Andrew handled a lot of parenting solo. Diapers, formula, car seats, lunches. He rarely complained about it, because his girls were his world. But one thing he wished he had help with, year after year, was Christmas shopping.
He hated Christmas shopping. The crowds, the money, the nonsense. Now that the girls were older, they demanded more and more. It seemed like whatever their friends had, they wanted. And everything their friends had was expensive and hard to find.
He'd done what he could online and had a decent start to a picture-perfect Christmas morning. But there were a couple of items he needed to pick up. Small things to fill the stockings. Something for his father.
Something for Emma.
His stomach clenched at the thought of picking out a present for Emma. He hadn't bought anything for a woman in so long, that he had no idea what they even liked. Hoping he'd spot something in his travels, he fought the crowds and lines, and headed to the mall.
By the time Andrew returned to the townhouse, it was close to seven. He parked on the street, leaving the gifts in the trunk so the girls wouldn't snoop, and walked up the front path. The place was lit up, thanks to the Christmas lights his father had helped him hang, and when he reached the porch, he could hear the music and laughter, and see that every light in the house was turned on.
He smiled, feeling the warmth from inside as he opened the door. "Hello?"
They didn't hear him over the music. He threw his keys on the table and looked to the recliner. It was empty. His father must be in his own home.
As he peeked into the kitchen, the sight of his little girls, in their pajamas with their hair up in buns, sprinkling sugar on cookies made his insides melt. Emma had her back turned, adjusting the dial on the oven, her hair in the same buns as the girls. His father, who apparently hadn't gone home, was at the sink, and he too was singing. Even Ginger and Stella were in on the fun, watching the action from their perch on the counter.
The place was a disaster. There was cookie dough everywhere, colored sugar crystals all over the floor, the heat from the oven made the small kitchen so warm that it was almost stifling. But it was the best his kitchen had ever looked.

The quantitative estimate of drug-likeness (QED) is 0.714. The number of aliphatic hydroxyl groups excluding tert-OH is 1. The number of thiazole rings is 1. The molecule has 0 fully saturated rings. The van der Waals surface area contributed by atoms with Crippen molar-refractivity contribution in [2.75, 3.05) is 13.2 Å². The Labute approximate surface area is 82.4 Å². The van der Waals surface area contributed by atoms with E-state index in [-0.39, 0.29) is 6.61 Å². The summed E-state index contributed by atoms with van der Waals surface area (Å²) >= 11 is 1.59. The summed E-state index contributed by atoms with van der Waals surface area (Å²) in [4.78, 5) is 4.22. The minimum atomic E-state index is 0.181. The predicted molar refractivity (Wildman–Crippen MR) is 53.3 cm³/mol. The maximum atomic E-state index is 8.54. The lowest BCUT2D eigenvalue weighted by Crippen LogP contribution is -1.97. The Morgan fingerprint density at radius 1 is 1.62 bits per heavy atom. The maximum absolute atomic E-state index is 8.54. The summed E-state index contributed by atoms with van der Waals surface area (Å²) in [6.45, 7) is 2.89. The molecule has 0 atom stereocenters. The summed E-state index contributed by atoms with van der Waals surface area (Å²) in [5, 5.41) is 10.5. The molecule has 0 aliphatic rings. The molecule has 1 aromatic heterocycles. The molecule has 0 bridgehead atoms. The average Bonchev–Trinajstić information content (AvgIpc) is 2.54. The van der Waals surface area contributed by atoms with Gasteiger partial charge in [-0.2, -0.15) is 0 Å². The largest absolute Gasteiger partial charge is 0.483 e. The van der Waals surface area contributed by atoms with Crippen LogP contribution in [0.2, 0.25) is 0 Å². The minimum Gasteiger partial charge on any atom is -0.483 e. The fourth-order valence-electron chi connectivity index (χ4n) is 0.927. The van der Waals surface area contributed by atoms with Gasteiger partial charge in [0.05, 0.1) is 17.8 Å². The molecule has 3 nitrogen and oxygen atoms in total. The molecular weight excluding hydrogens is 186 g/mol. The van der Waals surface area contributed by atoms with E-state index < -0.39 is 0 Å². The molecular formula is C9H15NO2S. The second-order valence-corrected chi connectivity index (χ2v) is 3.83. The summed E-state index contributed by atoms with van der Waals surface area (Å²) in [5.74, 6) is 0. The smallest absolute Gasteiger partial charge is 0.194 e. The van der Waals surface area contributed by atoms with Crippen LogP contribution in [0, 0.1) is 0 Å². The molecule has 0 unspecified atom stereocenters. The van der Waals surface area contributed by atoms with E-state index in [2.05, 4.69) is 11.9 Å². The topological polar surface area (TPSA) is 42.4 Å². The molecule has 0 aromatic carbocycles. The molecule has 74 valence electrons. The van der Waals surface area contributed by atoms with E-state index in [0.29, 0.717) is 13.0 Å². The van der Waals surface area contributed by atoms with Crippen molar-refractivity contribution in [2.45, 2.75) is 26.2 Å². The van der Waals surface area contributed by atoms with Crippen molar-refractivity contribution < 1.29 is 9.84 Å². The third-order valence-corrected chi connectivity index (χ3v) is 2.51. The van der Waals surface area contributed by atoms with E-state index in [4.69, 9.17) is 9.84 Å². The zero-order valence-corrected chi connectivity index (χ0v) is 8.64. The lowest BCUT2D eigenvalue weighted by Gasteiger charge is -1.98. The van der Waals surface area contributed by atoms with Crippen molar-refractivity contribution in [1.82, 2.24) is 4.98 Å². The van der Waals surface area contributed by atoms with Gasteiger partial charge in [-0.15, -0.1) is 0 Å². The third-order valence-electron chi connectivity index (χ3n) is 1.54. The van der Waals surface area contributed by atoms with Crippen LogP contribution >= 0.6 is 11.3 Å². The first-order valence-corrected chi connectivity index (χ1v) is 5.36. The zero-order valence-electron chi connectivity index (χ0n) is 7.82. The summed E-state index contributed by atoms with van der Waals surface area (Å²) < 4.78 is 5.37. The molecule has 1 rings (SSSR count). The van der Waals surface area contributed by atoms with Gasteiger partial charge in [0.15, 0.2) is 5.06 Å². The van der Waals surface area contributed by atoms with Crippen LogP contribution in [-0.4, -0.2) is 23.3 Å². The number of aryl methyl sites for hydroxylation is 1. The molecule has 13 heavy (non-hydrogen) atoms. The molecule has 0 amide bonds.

Devon was the first to see him. "Daddy!"
She ran to him and jumped into his arms, as the others turned to face him. "You look busy in here! What are you making?" he yelled over the music. Carrying Devon, he maneuvered through the mess to the counter and stuck his finger in the bowl full of raw dough.
Emma reached for her phone and clicked something, turning off the music. "Sorry. I guess we got a little carried away."
Bella laughed as she rolled out dough. "We're making cookies. Duh, Dad."
He squinted at her. "Watch the tone, Missy."
"They may be a little sugared up." Emma cringed from her spot by the oven. Her long neck looked even longer with her hair up, and her tight turtleneck sweater and jeans left little to the imagination. She was all color and curves, and he imagined, peppermint.
"I like your hair," he said quietly to Emma.
She reached up to touch the buns. "Um, yeah. We watched Star Wars."
"We're all Princess Leia," Devon said. "Except Grandpa. He didn't want to be her."
"He doesn't have the hair for it," Andrew joked.
Jeffrey nudged him in the shoulder. "Now that you're home, I think it's fair to say I overstayed my welcome. Thanks, Emma, for letting me hang out with you all. I know it was supposed to be girls' day, but...well...I would have been bored hanging out next door, hearing all the fun you were having here."
YOU ARE READING
Emma Ballard, a retired supermodel, has been the acting CEO and face of her family's clothing business for the past five years, living the busy corporate life in New York City. She meets the Jersey branch IT supervisor, theater-nerd Andrew Mooney, w...